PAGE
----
Campania West Of Naples
If I look to the left my eyes land in Albania, if I look to the front my eyes land in Macedonia, and if I look at my feet my eyes land in Greece.
I am actually in the far north-western nook of Greece on the shore of tri-national Megali (Great) Prespa Lake, staring over the gloriously blue inexperienced waters on the dazzlingly white snow-capped mountains that gird it in early spring in all three international locations.
On the Greek side three tiny hermitages perch on rocky promontories, all reachable by motor boat from the little lake-aspect village of Psarades. The one closest to Albania, Panagia Eleousa, hangs like an eagle’s aerie high up inside the vaulting canopy of a hollowed cliff face, reached by scores of steep stone steps from a pebbled seashore mottled with yellow blooms.
They’re little greater than small stone huts but their interiors are awash with golden-haloed saints in multicoloured garb.
Inside Panagia Eleousa
Outside saggy-sacked pelicans are floating on the waters in search of to fill these yellow dewlaps of theirs with silver fish.
The encircling juniper forests, the southernmost level in Europe for this species, are a favorite haunt of brown bears, who come all the way down to the shore in spring to teach their cubs to swim, fish and climb rocks.
13th century Metamorfosi Hermitage
Psarades, like most villages in the region, is a picturesque assortment of sturdy squat stone homes with pink-tiled rooves. Within the hillside village of Agios Germanos, about seven miles away, there’s an eleventh century byzantine church – tiny, simple exterior, full of golden icons within.
Public transport other than taxi is virtually non-existent, however vacationer buses herald scores of home guests, together with a gent from Rhodes, who spent a 12 months and a half in Canada when he was a youth through the Pleistocene age and who now produces his historic Canadian social security card to prove it.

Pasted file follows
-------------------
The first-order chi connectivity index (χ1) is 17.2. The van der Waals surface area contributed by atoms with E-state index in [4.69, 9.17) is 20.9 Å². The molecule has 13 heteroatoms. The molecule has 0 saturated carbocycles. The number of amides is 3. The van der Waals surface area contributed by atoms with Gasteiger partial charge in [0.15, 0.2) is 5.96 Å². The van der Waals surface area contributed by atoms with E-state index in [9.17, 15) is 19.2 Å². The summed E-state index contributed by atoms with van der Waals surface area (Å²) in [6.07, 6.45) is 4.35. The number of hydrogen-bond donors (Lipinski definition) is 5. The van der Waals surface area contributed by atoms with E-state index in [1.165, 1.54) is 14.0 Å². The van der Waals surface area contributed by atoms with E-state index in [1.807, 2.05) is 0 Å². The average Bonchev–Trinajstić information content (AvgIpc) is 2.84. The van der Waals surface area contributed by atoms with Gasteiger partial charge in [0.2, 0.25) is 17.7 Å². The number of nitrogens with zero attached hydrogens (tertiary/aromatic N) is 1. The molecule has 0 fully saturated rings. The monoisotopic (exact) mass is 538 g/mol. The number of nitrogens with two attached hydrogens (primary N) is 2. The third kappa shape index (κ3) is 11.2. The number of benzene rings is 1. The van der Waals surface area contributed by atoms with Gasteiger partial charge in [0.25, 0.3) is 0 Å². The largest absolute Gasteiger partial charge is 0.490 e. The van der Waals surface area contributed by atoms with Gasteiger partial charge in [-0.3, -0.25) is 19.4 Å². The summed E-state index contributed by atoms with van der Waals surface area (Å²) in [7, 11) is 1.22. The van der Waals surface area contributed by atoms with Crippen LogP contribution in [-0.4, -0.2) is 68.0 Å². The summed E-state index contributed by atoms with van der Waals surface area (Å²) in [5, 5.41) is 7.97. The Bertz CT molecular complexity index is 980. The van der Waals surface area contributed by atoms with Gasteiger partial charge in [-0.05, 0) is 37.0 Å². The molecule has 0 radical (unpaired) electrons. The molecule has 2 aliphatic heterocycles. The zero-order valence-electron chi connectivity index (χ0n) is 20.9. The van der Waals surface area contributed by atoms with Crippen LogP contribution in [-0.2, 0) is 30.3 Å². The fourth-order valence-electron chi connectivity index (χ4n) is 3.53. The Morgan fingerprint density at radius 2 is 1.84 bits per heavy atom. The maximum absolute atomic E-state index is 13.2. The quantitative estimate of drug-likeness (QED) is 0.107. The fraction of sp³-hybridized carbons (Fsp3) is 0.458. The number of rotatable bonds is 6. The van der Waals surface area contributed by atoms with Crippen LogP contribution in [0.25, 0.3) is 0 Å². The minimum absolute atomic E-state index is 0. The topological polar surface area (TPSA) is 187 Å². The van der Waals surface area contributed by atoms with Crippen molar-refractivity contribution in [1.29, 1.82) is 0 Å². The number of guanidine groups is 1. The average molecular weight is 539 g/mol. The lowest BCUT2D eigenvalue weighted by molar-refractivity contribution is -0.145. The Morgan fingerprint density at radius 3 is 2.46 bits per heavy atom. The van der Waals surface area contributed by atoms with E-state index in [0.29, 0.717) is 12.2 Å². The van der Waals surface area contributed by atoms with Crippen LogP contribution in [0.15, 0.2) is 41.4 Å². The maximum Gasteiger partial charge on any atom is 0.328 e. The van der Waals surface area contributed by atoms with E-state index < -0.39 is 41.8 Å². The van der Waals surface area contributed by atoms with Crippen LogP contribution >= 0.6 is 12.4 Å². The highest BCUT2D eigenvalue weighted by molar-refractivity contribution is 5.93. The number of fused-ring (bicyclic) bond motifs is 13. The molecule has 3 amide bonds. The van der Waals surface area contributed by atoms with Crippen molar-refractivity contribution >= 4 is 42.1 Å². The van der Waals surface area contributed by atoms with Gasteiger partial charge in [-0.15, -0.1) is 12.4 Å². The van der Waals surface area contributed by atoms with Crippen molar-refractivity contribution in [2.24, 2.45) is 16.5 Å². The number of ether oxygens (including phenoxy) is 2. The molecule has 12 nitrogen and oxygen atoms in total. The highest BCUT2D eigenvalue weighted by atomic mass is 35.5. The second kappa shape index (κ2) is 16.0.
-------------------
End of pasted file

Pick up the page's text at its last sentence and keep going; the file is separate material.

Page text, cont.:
Scion of a nation of philosophers that produced Socrates, Plato and Aristotle, he feels obligation-certain to bless me along with his personal specific perception which appears to scale back itself to: ‘Everybody should love everybody, but don’t trust the Turks.’
Views from above Psarades
Just to the south of Psarades, amid equally superb scenery, lies Mikri (Little) Prespa Lake, once joined to Megali Prespa until silt built a slender neck. Conversely Agios Ahillios (St. Achilles) Island was once a rocky promontory until the waters eroded its narrow neck, to be replaced by a series of pontoons.
Now it sits like a grassy emerald of meadows and hills in Mikri Prespa’s deep green waters, surrounded by forested mountains and snow-capped peaks, topped by a little bit modern crimson-roofed church and girt with ruins of basilicas from long ago Byzantium.
Agios Ahillios Island
It was from this island that Czar Samuel of Bulgaria ruled his mini-empire in the late 10th century, until Byzantium wrested it back, and essentially the most impressive ruin is the concave shell of St. Achilles basilica which he built.
The others are fairly non-descript – a simple 16th century hut-like stone church by the half wall of the monastery of Panagia Porfira (the virgin in purple), a little bit tower on the fifteenth century Agios Giorgios Church, the ruined shell of 14th century Agios Demetrios.